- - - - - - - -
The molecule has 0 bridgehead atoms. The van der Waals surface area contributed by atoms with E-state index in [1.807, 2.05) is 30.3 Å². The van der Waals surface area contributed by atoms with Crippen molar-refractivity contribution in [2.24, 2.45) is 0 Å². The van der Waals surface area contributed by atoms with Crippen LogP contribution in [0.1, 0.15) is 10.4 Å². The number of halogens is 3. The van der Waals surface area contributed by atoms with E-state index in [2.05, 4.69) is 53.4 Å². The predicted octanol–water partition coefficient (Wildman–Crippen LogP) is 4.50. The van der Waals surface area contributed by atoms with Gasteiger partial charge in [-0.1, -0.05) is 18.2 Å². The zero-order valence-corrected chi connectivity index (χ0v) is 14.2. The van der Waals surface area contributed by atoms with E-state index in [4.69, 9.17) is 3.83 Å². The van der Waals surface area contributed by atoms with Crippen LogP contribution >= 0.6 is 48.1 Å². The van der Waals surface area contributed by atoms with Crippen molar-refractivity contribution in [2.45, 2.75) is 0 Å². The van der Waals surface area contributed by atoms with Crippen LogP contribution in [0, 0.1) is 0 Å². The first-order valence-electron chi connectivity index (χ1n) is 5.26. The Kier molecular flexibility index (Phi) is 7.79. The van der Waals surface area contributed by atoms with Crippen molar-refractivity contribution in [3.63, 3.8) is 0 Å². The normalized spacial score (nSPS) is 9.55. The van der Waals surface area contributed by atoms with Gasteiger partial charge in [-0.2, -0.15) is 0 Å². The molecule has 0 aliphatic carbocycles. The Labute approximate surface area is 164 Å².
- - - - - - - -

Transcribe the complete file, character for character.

The molecule has 0 bridgehead atoms. The van der Waals surface area contributed by atoms with E-state index in [1.807, 2.05) is 30.3 Å². The van der Waals surface area contributed by atoms with Crippen molar-refractivity contribution in [2.24, 2.45) is 0 Å². The van der Waals surface area contributed by atoms with Crippen LogP contribution in [0.1, 0.15) is 10.4 Å². The number of halogens is 3. The van der Waals surface area contributed by atoms with E-state index in [2.05, 4.69) is 53.4 Å². The predicted octanol–water partition coefficient (Wildman–Crippen LogP) is 4.50. The van der Waals surface area contributed by atoms with Gasteiger partial charge in [-0.1, -0.05) is 18.2 Å². The zero-order valence-corrected chi connectivity index (χ0v) is 14.2. The van der Waals surface area contributed by atoms with E-state index in [4.69, 9.17) is 3.83 Å². The van der Waals surface area contributed by atoms with Crippen LogP contribution >= 0.6 is 48.1 Å². The van der Waals surface area contributed by atoms with Crippen molar-refractivity contribution in [2.45, 2.75) is 0 Å². The van der Waals surface area contributed by atoms with Crippen LogP contribution in [0, 0.1) is 0 Å². The first-order valence-electron chi connectivity index (χ1n) is 5.26. The Kier molecular flexibility index (Phi) is 7.79. The van der Waals surface area contributed by atoms with Crippen molar-refractivity contribution in [3.63, 3.8) is 0 Å². The normalized spacial score (nSPS) is 9.55. The van der Waals surface area contributed by atoms with Gasteiger partial charge in [-0.2, -0.15) is 0 Å². The molecule has 0 aliphatic carbocycles. The Labute approximate surface area is 164 Å².